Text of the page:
Jan. 21—Thirty thousand people packed San Jose’s streets from City Hall to Cesar Chavez Plaza in the heart of downtown today, the biggest demonstration in San Jose’s history and part of the upsurge of millions in the Women’s Marches standing up for women’s rights and rights for all.
A stellar list of local speakers, including women’s rights, anti-racism, and LGBTQ activists and major political figures, including the mayors of San Jose and Menlo Park, two Santa Clara County supervisors, and a newly-elected state assemblyperson, delivered blistering speeches promising resistance to the agenda of the Trump Administration and received boisterous affirmation from the crowd.
As they marched to the plaza, the marchers changed slogans proving that the rebellious spirit of the ‘60s is very much alive: “Power to the people,” “Si se puede/Yes we can” and some new ones: “Love trumps hate,” “We believe in science,” “The people united will never be divided.” y.
Santa Clara County Supervisor Cindy Chavez, a long-time progressive activist and former director of the South Bay Labor Council, declared: “Today is a time to be loud, and I want you to remember where you were today when you made history.”
LGBTQ activist Gabriela Andrade declared to cheers, “We will not let them do what they think they can do.”
The chair of the Santa Clara Valley ACLU challenged the crowd, “Are you ready to defend the Bill of Rights? Are you ready to stop a registry of Muslims? Are you ready to stand In the way of deportations?” and received a loud “Yes!” to every question—and she then lead everyone in chanting, “When women unite, we stand up and fight!”
Several speakers pointed out that state and local officials, from Gov. Jerry Brown on down, have declared that they will do all in their power to protect California residents from Trump administration actions that may target them. Ken Yeager, the first openly gay man to be elected a Santa Clara County Supervisor, said, “We will continue to be a welcoming community,” and pointed out that the county had set up a fund for the legal defense of immigrants facing deportation.
He recounted that he was the first to raise the rainbow flag over the county office and declared to loud cheers, “No matter what Trump tweets, those flags are not coming down.”
The Rev. Jon Pedigo, director of social ministries for the Catholic Diocese of San Jose, pointed out that just a few blocks from the plaza people were living on the streets, in cars, or out in the open, and proclaimed, “Where there is no justice, there will be no peace.” He insisted that “we do not fight with hatred, but with a transformative love.”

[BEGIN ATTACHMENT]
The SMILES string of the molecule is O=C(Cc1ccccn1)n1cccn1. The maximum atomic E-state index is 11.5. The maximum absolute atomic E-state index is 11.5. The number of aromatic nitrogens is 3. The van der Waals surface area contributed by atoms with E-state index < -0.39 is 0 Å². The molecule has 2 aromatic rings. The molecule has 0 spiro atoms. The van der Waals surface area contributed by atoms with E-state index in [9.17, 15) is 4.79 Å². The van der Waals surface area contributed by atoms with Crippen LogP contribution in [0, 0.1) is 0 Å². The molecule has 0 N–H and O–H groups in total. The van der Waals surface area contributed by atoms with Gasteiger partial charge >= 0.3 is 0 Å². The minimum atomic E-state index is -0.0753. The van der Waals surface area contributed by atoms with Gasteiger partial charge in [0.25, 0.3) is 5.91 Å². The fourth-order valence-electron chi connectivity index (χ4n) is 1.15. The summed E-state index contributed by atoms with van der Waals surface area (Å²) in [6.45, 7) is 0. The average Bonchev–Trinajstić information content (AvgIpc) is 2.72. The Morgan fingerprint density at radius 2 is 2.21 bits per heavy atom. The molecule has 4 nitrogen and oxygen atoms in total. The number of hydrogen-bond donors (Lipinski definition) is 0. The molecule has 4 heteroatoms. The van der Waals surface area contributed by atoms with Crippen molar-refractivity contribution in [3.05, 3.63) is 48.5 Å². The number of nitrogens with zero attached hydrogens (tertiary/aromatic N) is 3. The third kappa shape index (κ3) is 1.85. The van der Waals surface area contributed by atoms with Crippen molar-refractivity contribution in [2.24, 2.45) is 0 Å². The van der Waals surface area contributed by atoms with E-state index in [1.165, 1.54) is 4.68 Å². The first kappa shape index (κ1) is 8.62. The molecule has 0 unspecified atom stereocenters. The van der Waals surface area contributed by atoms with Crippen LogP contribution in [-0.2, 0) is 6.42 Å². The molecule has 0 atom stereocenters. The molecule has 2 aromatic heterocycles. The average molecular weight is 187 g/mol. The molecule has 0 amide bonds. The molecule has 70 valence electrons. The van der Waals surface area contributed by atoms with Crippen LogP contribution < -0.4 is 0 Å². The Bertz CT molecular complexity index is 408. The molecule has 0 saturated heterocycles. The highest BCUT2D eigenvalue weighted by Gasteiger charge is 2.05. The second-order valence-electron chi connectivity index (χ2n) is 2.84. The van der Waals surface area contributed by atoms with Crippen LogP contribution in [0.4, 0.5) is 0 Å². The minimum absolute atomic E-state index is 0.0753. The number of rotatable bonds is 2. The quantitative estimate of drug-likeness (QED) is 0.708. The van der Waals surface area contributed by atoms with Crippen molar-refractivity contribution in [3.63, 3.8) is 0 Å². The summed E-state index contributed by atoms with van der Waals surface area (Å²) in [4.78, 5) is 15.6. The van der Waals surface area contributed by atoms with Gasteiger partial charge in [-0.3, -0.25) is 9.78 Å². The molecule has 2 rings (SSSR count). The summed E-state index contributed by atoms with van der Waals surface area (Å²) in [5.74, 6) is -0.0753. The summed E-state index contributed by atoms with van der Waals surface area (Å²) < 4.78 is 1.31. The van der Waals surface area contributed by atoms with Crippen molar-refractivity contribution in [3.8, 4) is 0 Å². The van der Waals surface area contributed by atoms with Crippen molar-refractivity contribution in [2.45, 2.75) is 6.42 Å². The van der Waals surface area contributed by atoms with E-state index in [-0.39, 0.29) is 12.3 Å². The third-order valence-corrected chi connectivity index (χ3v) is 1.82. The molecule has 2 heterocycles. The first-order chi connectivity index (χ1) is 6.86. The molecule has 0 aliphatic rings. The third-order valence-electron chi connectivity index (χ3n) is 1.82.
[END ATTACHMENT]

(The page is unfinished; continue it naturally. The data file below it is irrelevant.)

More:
Touching on the theme of unity, he said, “When we have Catholic and Muslim and Jew, Hindu and Jain and atheist walking together, that is what we must be about.” He called out President Trump for hypocritically trying to exploit religion as a cover for his actions: “You cannot hide behind religion to do the things you do, to say the things you say.”
Maha Elgenaidi, founder and CEO of Islamic Networks Group, an organization that educates about Islam and other world religions, reminded the crowd that “we are all immigrants, a kaleidoscope of colors, cultures, religions, and tongues” and that “there are no rights without responsibilities, above all the obligation to stand together to protect this nation, its principles and ideals, its values and laws, against the forces of fear and bigotry who would tear us apart.” Ash Kalra, recently elected with labor support to the state sssembly against a business-backed opponent who outspent him two to one, pointed out to vigorous boos that Trump had deleted pages from the White House website concerned with climate change and with the rights of women, the LGBTQ community, and workers, but said to equally vigorous cheers, “They can delete websites, but they can’t delete us.
That man who said he was going to unite America—well, mission accomplished!” He assured the crowd that, “We’re calling ourselves the Resistance in Sacrament, and for a reason” and that the state legislature and the governor will resist any attacks by the White House on the rights and welfare of all California residents, including undocumented immigrants; but he reminded people that they need to show their support to this resistance. With applause and shouts, the marchers showed their readiness to act. As several speakers pointed out, this march was not an end, but a beginning.